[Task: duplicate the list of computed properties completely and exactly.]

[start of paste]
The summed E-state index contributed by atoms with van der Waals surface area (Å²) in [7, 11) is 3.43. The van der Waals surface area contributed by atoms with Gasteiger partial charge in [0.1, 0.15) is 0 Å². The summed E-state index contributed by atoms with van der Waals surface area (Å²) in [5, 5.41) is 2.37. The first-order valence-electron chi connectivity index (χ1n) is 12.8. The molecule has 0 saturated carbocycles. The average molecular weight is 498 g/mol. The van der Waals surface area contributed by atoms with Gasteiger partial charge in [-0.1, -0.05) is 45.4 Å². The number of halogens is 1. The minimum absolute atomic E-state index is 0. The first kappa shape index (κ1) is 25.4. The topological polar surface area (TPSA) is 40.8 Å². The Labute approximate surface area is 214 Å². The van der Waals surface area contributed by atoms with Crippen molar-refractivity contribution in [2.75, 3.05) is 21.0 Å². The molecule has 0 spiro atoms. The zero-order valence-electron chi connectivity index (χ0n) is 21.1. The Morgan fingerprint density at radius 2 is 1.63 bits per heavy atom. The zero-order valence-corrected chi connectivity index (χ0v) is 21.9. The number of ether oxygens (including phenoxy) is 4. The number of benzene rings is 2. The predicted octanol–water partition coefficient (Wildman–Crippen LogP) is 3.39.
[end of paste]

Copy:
The summed E-state index contributed by atoms with van der Waals surface area (Å²) in [7, 11) is 3.43. The van der Waals surface area contributed by atoms with Gasteiger partial charge in [0.1, 0.15) is 0 Å². The summed E-state index contributed by atoms with van der Waals surface area (Å²) in [5, 5.41) is 2.37. The first-order valence-electron chi connectivity index (χ1n) is 12.8. The molecule has 0 saturated carbocycles. The average molecular weight is 498 g/mol. The van der Waals surface area contributed by atoms with Gasteiger partial charge in [-0.1, -0.05) is 45.4 Å². The number of halogens is 1. The minimum absolute atomic E-state index is 0. The first kappa shape index (κ1) is 25.4. The topological polar surface area (TPSA) is 40.8 Å². The Labute approximate surface area is 214 Å². The van der Waals surface area contributed by atoms with Crippen molar-refractivity contribution in [2.75, 3.05) is 21.0 Å². The molecule has 0 spiro atoms. The zero-order valence-electron chi connectivity index (χ0n) is 21.1. The Morgan fingerprint density at radius 2 is 1.63 bits per heavy atom. The zero-order valence-corrected chi connectivity index (χ0v) is 21.9. The number of ether oxygens (including phenoxy) is 4. The number of benzene rings is 2. The predicted octanol–water partition coefficient (Wildman–Crippen LogP) is 3.39.